him to us for credit of his account. From our records we are unable to trace
this entry in our books. I shall, therefore be glad if you will advise me of
the date on which and the name of the person or Bank to whom the amount of the
above cheque was paid by you." In reply, the Bharat Bank Ltd., on October
18, 1946, wrote (Ex. 3) "Dear Sir, With reference to your P&C letter,
dated the 7th instant; we beg to advise that the amount of the cheque for Rs.
7000/in question was paid by us to the Dass Bank Ltd., on 21-11-45."
Thereupon, the Imperial Bank addressed a letter, dated October 22, 1946 (Ex. 2)
to the Dass Bank Ltd., Allahabad, as follows :- "Cheque No. 620149, dated
21st November, 1945 for Rs. 7,000 on Bharat Bank Ltd.
The above noted cheque was paid to you
through the clearing on the 21st November, 1945.
Please advise me for whose credit the above
cheque was collected by you." In reply, Dass Bank Ltd., informed the
Imperial Bank by their letter, dated October 23, 1946 (Ex. 4) as follows :
". . . that the amount was realised by
us in cash from Bharat Bank Ltd. and was credited to our C.D. a/c Lal Babu on
the 21st November, 1945.
1022 Further our records shows that the above
was not presented, nor paid to us through the clearing, as you say, which
please note." From the additional documentary evidence admitted by the
High Court, two facts emerge clear : (1) That the cheque for Rs. 7000/drawn by
Bhagawati Prasad was not handed over in the normal course of business in the
defendant-Bank for transfer to respondent's account in the regular manner; (2)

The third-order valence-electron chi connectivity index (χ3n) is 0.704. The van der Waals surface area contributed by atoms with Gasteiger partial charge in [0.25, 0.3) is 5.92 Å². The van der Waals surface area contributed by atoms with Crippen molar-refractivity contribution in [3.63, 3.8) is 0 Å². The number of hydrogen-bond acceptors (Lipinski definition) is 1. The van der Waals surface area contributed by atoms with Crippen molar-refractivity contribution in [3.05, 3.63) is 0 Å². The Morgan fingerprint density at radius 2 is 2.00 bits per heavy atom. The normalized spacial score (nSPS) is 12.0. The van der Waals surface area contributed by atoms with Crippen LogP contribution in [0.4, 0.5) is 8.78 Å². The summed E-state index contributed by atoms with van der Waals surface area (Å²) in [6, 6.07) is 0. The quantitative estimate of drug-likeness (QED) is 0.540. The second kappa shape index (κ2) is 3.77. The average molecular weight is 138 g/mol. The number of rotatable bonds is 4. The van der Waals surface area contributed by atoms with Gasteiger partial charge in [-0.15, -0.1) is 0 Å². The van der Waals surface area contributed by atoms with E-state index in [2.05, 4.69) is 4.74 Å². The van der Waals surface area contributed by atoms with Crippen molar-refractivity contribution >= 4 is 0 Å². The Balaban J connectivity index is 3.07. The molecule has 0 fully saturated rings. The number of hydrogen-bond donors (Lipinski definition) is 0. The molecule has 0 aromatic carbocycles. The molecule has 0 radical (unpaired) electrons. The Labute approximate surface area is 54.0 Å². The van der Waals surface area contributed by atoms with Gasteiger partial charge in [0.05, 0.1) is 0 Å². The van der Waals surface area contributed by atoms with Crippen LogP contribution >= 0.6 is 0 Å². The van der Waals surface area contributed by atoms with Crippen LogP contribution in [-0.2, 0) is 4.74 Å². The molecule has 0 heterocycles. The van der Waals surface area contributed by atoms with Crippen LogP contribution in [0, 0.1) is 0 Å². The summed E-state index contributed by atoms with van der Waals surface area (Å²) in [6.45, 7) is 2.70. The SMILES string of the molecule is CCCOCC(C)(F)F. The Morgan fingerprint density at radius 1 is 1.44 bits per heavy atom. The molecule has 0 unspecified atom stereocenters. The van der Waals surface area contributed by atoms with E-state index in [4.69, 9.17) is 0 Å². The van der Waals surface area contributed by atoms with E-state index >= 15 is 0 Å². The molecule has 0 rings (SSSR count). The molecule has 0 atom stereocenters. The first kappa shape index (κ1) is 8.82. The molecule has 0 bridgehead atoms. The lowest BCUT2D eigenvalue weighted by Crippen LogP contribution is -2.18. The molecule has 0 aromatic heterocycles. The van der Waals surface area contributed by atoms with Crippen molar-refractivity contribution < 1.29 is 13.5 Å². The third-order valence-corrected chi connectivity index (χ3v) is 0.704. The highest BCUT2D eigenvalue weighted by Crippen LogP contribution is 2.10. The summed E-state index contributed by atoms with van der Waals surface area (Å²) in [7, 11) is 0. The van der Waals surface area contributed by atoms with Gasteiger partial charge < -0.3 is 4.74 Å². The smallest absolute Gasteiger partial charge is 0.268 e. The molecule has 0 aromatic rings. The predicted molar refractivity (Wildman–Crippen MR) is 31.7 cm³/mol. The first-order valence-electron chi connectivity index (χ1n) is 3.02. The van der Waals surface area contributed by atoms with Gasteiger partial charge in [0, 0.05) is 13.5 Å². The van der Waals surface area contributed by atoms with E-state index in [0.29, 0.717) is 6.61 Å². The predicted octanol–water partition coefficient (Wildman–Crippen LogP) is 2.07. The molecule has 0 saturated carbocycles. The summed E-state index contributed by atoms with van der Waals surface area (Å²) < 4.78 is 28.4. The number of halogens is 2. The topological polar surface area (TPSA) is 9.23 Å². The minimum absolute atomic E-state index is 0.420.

That it was cashed and deposited in the personal account of Lal Babu alias K.
D. Shukla with the Dass Bank Ltd.
Although in the witness-box-in variance with
the story in the plaint-Bhagwati Prasad did not clearly admit that the, cheque
was handed over to K. D. Shukla yet the inference deducible from fact no. (2)
is that he had probably handed it over to K. D. Shukla after endorsing or
signing on its back. If in these circumstances, K. D., Shukla, cashed that
cheque and misappropriated the amount, could he be said to have caused that
damage while acting in the course of his employment with the Bank? It is not
disputed that K. D . Shukla was not, at the relevant times, incharge of the
Savings Bank Counter at which the Savings account of the Respondent was dealt
with. The letter, dated October 7, 1946 shows that Bbagwati Prasad had then
advised the defendant-Bank that the 'cheque had been "sent" by him to
them for credit of his account. Presumably, he sent it through K. D. Shukla
treating him as his (or plaintiff's) agent. K. D. Shukla instead of depositing
it with the Bank, manupulated to appropriate it himself. in such a situation,
the act which caused the loss to the respondent could not be said to have been
committed by Shukla in the course of his employment with the Bank. At the most,
it could be said that the fact of his being an employee of the Bank and a
friend of Bhagwati Prasad, gave him an opportunity to commit this fraud.
The rule in Leesh River Tea Co.'s case
(supra), squarely applies to this situation. The appellant-Bank was therefore,
not liable to make good the loss of Rs. 7,000/- caused to the Respondent, by
the act of K. D. Shukla, while the latter was acting as an agent of the plaintiff
and not within the scope of his employment with the Bank. Nor could the fact
that false and fictitious entries to cover up his fraud, were made by K. D.
Shukla in the Pass Book of the respondent and in the Ledger Account of Bhagwati
Prasad & Sons, make the embezzlement committed by Shukla an act committed
in the course of his employment with the Bank.
The findings of the High Court with regard to
the remaining, items are not seriously disputed before us.
In view of all that has been said above, we
allow the defendant's appeal and dismiss the plaintiff's claim with regard to
Rs. 11,000/(consisting of the items of Rs. 4000/- plus Rs. 7000/-) and interest
thereon. The decretal amount granted by the High Court shall stand reduced by
Rs. 11,000/-, and interest thereon. There shall be no order as to costs.